Details

Policing: An International Journal, vol. 42 no. 2
Type: Research Article
ISSN: 1363-951X

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Article
Publication date: 1 August 1995

Steven Chermak

Public opinion and political ideology affect the way in which police departments formulate responses to crime. Examines how departments construct public images to ensure…

Abstract

Public opinion and political ideology affect the way in which police departments formulate responses to crime. Examines how departments construct public images to ensure favorable media presentation. Uses direct observation of news production process for more specific data on how police sources impact on crime‐news presentation. Finds that news media can hold police accountable to the public, but news media are also businesses and have to provide news that will attract consumers. News media rely on willing participants to produce crime stories cost‐effectively. Police look to the media to reaffirm their status as law enforcers; they invest resources in helping the media and thus influence crime presentation. Finds that police categorization of crime is self‐promoting and supportive of traditional responses, while reporters are not critical of police.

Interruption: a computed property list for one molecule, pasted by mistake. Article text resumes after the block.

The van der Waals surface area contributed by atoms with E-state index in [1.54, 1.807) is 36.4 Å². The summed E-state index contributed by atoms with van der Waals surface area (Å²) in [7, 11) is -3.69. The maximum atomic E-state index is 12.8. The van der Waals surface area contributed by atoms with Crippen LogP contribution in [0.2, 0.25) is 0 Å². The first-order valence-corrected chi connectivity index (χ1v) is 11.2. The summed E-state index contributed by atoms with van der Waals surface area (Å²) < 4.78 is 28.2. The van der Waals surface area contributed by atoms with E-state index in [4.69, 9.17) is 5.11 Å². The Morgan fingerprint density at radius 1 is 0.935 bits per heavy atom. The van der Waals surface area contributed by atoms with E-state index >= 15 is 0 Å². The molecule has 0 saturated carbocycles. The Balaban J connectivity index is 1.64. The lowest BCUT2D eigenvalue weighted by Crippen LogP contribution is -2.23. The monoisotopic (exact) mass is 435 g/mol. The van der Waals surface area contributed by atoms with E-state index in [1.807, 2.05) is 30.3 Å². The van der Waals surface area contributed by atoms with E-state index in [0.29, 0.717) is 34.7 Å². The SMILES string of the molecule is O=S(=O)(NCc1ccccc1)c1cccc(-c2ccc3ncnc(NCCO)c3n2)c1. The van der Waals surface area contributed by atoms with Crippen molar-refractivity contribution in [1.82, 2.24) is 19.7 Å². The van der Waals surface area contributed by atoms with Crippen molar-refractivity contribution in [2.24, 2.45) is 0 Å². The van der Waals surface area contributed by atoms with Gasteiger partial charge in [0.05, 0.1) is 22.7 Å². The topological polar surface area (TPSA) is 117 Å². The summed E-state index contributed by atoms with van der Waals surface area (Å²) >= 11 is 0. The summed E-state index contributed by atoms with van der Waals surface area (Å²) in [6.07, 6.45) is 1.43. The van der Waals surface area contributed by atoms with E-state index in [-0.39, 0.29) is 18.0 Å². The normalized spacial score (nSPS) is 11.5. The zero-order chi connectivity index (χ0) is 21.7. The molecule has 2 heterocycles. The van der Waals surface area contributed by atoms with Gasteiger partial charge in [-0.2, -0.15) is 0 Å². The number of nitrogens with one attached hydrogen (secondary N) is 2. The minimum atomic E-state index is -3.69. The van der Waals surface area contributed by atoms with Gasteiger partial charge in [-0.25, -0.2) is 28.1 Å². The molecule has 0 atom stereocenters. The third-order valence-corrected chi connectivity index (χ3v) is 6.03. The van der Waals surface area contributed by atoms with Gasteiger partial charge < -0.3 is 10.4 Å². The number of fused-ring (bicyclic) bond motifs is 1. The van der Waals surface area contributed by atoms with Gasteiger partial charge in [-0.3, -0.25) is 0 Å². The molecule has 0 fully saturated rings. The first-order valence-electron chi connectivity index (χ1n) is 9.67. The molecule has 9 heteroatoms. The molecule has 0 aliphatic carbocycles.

Details

American Journal of Police, vol. 14 no. 2
Type: Research Article
ISSN: 0735-8547

Keywords

Content available
Article
Publication date: 12 September 2016

Judith Moeller, Damian Trilling, Natali Helberger, Kristina Irion and Claes De Vreese

This paper aims to shed light on the impact of personalized news media on the shared issue agenda that provides democracies with a set of topics that structure the public…

Abstract

Purpose